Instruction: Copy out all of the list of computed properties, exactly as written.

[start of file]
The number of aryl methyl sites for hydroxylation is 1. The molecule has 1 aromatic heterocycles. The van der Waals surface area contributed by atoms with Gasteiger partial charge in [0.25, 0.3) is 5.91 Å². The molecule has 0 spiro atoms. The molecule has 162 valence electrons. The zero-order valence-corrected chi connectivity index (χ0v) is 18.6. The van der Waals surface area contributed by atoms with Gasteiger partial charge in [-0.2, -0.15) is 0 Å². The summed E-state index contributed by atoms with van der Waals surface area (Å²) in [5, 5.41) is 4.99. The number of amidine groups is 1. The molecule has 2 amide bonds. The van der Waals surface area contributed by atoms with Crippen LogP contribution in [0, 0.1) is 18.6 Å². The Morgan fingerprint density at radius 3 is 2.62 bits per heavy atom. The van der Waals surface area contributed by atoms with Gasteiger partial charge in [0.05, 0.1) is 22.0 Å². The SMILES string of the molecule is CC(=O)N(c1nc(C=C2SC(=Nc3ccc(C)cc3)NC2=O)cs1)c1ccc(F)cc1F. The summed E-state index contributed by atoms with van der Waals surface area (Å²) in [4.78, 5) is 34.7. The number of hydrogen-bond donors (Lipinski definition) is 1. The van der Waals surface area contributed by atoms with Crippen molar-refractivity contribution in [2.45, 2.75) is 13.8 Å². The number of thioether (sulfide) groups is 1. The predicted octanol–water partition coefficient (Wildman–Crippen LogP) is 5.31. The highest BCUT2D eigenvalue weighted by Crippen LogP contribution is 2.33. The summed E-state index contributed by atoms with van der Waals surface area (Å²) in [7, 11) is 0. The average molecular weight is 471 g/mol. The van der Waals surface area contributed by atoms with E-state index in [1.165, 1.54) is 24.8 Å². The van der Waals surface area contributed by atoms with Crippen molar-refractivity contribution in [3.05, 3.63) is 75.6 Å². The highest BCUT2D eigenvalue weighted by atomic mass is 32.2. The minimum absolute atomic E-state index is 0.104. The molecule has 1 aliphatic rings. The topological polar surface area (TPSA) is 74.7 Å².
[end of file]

The number of aryl methyl sites for hydroxylation is 1. The molecule has 1 aromatic heterocycles. The van der Waals surface area contributed by atoms with Gasteiger partial charge in [0.25, 0.3) is 5.91 Å². The molecule has 0 spiro atoms. The molecule has 162 valence electrons. The zero-order valence-corrected chi connectivity index (χ0v) is 18.6. The van der Waals surface area contributed by atoms with Gasteiger partial charge in [-0.2, -0.15) is 0 Å². The summed E-state index contributed by atoms with van der Waals surface area (Å²) in [5, 5.41) is 4.99. The number of amidine groups is 1. The molecule has 2 amide bonds. The van der Waals surface area contributed by atoms with Crippen LogP contribution in [0, 0.1) is 18.6 Å². The Morgan fingerprint density at radius 3 is 2.62 bits per heavy atom. The van der Waals surface area contributed by atoms with Gasteiger partial charge in [0.05, 0.1) is 22.0 Å². The SMILES string of the molecule is CC(=O)N(c1nc(C=C2SC(=Nc3ccc(C)cc3)NC2=O)cs1)c1ccc(F)cc1F. The summed E-state index contributed by atoms with van der Waals surface area (Å²) in [4.78, 5) is 34.7. The number of hydrogen-bond donors (Lipinski definition) is 1. The van der Waals surface area contributed by atoms with Crippen molar-refractivity contribution in [2.45, 2.75) is 13.8 Å². The number of thioether (sulfide) groups is 1. The predicted octanol–water partition coefficient (Wildman–Crippen LogP) is 5.31. The highest BCUT2D eigenvalue weighted by Crippen LogP contribution is 2.33. The summed E-state index contributed by atoms with van der Waals surface area (Å²) in [7, 11) is 0. The average molecular weight is 471 g/mol. The van der Waals surface area contributed by atoms with E-state index in [1.165, 1.54) is 24.8 Å². The van der Waals surface area contributed by atoms with Crippen molar-refractivity contribution in [3.05, 3.63) is 75.6 Å². The highest BCUT2D eigenvalue weighted by atomic mass is 32.2. The minimum absolute atomic E-state index is 0.104. The molecule has 1 aliphatic rings. The topological polar surface area (TPSA) is 74.7 Å².